3. Season with salt and pepper and add water or broth. Cover and lower heat to medium low. Braise until tender, about 8-15 minutes, shaking pan occasionally and checking to make sure liquid doesn’t completely evaporate. Add water by spoonfuls if needed.

4. Remove lid and if any liquid remains, raise heat and cook, shaking constantly, until evaporated. Add 1-2 tablespoons cold butter cut into bits and shake pan until melted and incorporate. Sprinkle with herbs and serve warm.


Broccoli and Shallots in Butter

Serves 4.


• 1 pound broccoli

• 2 medium shallots or 1 medium yellow onion

• Salt

• 4-5 tablespoons unsalted butter

• Hot pepper flakes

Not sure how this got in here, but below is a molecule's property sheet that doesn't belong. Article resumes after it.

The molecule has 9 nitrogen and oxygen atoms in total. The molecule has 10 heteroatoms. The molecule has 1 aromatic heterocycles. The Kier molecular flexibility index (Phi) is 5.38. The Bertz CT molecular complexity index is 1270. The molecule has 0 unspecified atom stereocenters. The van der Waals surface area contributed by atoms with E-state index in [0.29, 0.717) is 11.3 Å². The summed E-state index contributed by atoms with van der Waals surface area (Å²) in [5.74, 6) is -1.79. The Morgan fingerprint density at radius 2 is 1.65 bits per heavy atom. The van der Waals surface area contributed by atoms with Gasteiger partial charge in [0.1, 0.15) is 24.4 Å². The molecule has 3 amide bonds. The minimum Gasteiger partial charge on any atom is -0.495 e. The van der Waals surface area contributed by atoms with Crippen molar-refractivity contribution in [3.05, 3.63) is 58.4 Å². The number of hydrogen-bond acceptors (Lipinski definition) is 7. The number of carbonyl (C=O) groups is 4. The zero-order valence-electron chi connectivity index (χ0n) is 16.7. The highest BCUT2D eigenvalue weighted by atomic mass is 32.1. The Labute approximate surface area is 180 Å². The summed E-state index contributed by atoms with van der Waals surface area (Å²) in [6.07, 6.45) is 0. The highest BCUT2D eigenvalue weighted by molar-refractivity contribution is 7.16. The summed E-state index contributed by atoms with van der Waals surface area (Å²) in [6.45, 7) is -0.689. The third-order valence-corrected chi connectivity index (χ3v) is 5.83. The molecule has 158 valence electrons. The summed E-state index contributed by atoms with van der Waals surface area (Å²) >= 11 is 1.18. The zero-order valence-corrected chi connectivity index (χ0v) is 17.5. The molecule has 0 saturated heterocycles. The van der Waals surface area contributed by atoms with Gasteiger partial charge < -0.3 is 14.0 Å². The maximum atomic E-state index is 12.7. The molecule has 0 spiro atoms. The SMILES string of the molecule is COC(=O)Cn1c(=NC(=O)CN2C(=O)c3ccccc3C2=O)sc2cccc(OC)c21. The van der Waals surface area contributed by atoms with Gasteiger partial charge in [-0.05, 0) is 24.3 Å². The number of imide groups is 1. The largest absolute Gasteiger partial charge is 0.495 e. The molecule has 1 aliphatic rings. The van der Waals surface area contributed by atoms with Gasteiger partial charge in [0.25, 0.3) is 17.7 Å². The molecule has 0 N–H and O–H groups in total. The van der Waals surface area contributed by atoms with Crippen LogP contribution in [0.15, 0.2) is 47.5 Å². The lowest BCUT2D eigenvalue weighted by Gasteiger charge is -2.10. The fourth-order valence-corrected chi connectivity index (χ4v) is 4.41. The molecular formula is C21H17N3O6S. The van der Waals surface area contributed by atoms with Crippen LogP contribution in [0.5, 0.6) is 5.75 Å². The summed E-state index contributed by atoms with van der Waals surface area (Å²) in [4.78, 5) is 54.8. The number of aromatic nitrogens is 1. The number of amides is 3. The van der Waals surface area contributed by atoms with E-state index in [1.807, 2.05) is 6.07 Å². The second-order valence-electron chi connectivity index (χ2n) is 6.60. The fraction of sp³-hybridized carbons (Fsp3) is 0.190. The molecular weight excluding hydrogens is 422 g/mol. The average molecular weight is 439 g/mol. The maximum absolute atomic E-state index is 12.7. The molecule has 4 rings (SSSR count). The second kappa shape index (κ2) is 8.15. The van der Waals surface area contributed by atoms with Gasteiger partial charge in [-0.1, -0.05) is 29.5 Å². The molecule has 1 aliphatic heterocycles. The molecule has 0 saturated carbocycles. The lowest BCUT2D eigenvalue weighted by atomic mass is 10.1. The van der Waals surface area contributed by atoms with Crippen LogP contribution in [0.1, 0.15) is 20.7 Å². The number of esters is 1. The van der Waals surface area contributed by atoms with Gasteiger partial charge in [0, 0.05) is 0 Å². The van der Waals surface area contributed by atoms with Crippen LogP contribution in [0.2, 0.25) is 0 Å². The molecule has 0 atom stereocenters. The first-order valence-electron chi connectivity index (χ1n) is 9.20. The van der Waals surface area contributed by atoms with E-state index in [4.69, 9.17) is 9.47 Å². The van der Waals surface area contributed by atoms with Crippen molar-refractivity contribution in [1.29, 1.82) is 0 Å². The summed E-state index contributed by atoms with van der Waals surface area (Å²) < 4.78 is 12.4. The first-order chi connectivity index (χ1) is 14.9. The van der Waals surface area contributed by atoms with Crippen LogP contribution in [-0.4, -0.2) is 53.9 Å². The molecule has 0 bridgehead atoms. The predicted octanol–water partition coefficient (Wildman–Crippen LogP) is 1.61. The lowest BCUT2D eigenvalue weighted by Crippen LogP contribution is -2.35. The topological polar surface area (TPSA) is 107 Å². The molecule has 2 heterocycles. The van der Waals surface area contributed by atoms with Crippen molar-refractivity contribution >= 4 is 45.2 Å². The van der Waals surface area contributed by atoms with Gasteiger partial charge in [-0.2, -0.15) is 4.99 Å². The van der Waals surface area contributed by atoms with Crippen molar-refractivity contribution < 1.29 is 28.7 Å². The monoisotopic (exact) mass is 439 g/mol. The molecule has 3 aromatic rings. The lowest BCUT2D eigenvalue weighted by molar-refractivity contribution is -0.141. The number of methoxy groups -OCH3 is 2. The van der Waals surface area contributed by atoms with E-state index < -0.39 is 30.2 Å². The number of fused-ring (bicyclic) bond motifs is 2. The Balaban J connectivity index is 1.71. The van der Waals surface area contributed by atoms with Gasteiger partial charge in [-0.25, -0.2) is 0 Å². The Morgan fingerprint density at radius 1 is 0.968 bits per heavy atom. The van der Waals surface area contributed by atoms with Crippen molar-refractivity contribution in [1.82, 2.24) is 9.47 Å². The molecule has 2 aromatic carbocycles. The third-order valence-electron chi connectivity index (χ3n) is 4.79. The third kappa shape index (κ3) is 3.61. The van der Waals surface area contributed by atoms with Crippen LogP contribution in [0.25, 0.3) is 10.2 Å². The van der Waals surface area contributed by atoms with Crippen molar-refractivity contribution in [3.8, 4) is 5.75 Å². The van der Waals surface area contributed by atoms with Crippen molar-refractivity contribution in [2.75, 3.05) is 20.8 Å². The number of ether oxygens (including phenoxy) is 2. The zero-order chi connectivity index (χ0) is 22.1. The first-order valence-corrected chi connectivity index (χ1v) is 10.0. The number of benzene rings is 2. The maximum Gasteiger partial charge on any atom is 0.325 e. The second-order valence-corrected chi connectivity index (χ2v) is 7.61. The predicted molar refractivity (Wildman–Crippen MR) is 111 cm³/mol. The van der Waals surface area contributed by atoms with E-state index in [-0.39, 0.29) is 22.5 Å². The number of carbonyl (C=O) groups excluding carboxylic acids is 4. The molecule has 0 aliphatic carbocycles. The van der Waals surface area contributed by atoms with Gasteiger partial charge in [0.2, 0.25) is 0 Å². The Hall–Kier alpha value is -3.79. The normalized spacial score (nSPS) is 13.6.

1. Trim cut end of broccoli and peel stems. Trim, halve lengthwise, and peel shallots or onion. Cut lengthwise into even strips.

2. Bring 3 quarts water to a rolling boil in heavy-bottomed saucepan and prepare basin of cold water. Stir in 1 tablespoon salt and carefully add broccoli. Cook 1 minute, drain, and drop into cold water. When cooled, cut florets from stem and break into bite-sized pieces. Cut stem into bite-sized chunks, keeping separated from florets.

3. Put 3 tablespoons butter and shallot in large skillet or sauté pan over medium high heat. Sauté, tossing often, until onion is softened and colored palest gold. Add pepper flakes to taste and broccoli stems. Sauté, tossing often, until crisp tender, about 1 minute. Add florets and sauté until just heated through, about 30 seconds to 1 minute more. Turn off heat.

4. Add 1-2 tablespoons cold butter cut into bits and shake pan until melted and incorporated. Taste and adjust salt and pepper flakes, toss again, and serve.